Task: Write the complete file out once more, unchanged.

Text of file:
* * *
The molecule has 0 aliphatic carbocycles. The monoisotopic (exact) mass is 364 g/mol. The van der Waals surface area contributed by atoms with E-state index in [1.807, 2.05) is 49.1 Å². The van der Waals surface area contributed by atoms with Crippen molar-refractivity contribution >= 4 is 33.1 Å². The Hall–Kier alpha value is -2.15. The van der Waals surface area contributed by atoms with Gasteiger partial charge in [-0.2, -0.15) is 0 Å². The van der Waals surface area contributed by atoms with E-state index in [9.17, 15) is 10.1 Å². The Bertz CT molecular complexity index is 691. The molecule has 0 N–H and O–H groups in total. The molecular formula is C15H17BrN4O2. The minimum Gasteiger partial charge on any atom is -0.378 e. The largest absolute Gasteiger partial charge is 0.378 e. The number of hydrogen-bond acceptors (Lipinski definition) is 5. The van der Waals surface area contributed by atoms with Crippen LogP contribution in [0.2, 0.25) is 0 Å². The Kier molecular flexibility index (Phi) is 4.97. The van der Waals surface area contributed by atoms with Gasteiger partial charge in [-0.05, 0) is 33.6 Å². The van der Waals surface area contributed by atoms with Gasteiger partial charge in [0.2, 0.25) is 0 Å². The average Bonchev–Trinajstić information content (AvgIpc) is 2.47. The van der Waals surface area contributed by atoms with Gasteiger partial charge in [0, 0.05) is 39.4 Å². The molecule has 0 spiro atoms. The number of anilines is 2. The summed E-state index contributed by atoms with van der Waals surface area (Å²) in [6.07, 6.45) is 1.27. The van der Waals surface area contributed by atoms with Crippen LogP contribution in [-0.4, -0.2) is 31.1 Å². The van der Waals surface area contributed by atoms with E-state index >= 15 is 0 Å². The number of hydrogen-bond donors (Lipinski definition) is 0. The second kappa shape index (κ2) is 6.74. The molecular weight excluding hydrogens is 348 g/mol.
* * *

The molecule has 0 aliphatic carbocycles. The monoisotopic (exact) mass is 364 g/mol. The van der Waals surface area contributed by atoms with E-state index in [1.807, 2.05) is 49.1 Å². The van der Waals surface area contributed by atoms with Crippen molar-refractivity contribution >= 4 is 33.1 Å². The Hall–Kier alpha value is -2.15. The van der Waals surface area contributed by atoms with Gasteiger partial charge in [-0.2, -0.15) is 0 Å². The van der Waals surface area contributed by atoms with E-state index in [9.17, 15) is 10.1 Å². The Bertz CT molecular complexity index is 691. The molecule has 0 N–H and O–H groups in total. The molecular formula is C15H17BrN4O2. The minimum Gasteiger partial charge on any atom is -0.378 e. The largest absolute Gasteiger partial charge is 0.378 e. The number of hydrogen-bond acceptors (Lipinski definition) is 5. The van der Waals surface area contributed by atoms with Crippen LogP contribution in [0.2, 0.25) is 0 Å². The Kier molecular flexibility index (Phi) is 4.97. The van der Waals surface area contributed by atoms with Gasteiger partial charge in [-0.05, 0) is 33.6 Å². The van der Waals surface area contributed by atoms with Gasteiger partial charge in [0.2, 0.25) is 0 Å². The average Bonchev–Trinajstić information content (AvgIpc) is 2.47. The van der Waals surface area contributed by atoms with Gasteiger partial charge in [0, 0.05) is 39.4 Å². The molecule has 0 spiro atoms. The number of anilines is 2. The summed E-state index contributed by atoms with van der Waals surface area (Å²) in [6.07, 6.45) is 1.27. The van der Waals surface area contributed by atoms with Crippen LogP contribution in [-0.4, -0.2) is 31.1 Å². The van der Waals surface area contributed by atoms with E-state index >= 15 is 0 Å². The number of hydrogen-bond donors (Lipinski definition) is 0. The second kappa shape index (κ2) is 6.74. The molecular weight excluding hydrogens is 348 g/mol.